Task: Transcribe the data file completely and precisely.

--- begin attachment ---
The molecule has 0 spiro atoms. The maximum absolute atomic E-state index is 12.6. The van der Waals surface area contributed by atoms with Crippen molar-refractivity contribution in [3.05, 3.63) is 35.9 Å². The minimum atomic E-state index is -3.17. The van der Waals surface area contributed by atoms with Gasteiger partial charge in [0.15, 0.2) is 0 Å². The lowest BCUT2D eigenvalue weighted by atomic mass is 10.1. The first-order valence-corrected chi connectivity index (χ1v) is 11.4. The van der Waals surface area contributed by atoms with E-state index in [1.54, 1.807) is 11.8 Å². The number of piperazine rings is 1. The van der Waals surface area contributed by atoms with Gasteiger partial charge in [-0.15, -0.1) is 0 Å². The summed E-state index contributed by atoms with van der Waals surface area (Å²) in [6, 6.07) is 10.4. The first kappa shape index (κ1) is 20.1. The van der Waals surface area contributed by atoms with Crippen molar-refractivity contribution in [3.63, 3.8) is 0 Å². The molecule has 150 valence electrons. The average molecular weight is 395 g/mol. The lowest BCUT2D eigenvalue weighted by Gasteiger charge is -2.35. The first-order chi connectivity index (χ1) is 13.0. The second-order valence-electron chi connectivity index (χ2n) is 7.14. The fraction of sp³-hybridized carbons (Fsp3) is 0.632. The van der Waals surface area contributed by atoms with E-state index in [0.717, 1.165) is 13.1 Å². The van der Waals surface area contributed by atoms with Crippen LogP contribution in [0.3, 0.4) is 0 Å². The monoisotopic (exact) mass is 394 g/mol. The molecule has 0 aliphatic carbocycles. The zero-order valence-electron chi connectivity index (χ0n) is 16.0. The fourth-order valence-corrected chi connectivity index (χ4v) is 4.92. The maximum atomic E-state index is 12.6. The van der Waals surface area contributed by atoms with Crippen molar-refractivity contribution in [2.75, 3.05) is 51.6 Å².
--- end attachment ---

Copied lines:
The molecule has 0 spiro atoms. The maximum absolute atomic E-state index is 12.6. The van der Waals surface area contributed by atoms with Crippen molar-refractivity contribution in [3.05, 3.63) is 35.9 Å². The minimum atomic E-state index is -3.17. The van der Waals surface area contributed by atoms with Gasteiger partial charge in [0.15, 0.2) is 0 Å². The lowest BCUT2D eigenvalue weighted by atomic mass is 10.1. The first-order valence-corrected chi connectivity index (χ1v) is 11.4. The van der Waals surface area contributed by atoms with E-state index in [1.54, 1.807) is 11.8 Å². The number of piperazine rings is 1. The van der Waals surface area contributed by atoms with Gasteiger partial charge in [-0.15, -0.1) is 0 Å². The summed E-state index contributed by atoms with van der Waals surface area (Å²) in [6, 6.07) is 10.4. The first kappa shape index (κ1) is 20.1. The van der Waals surface area contributed by atoms with Crippen molar-refractivity contribution in [3.63, 3.8) is 0 Å². The molecule has 150 valence electrons. The average molecular weight is 395 g/mol. The lowest BCUT2D eigenvalue weighted by Gasteiger charge is -2.35. The first-order chi connectivity index (χ1) is 13.0. The second-order valence-electron chi connectivity index (χ2n) is 7.14. The fraction of sp³-hybridized carbons (Fsp3) is 0.632. The van der Waals surface area contributed by atoms with E-state index in [0.717, 1.165) is 13.1 Å². The van der Waals surface area contributed by atoms with Crippen LogP contribution in [0.3, 0.4) is 0 Å². The monoisotopic (exact) mass is 394 g/mol. The molecule has 0 aliphatic carbocycles. The zero-order valence-electron chi connectivity index (χ0n) is 16.0. The fourth-order valence-corrected chi connectivity index (χ4v) is 4.92. The maximum atomic E-state index is 12.6. The van der Waals surface area contributed by atoms with Crippen molar-refractivity contribution in [2.75, 3.05) is 51.6 Å².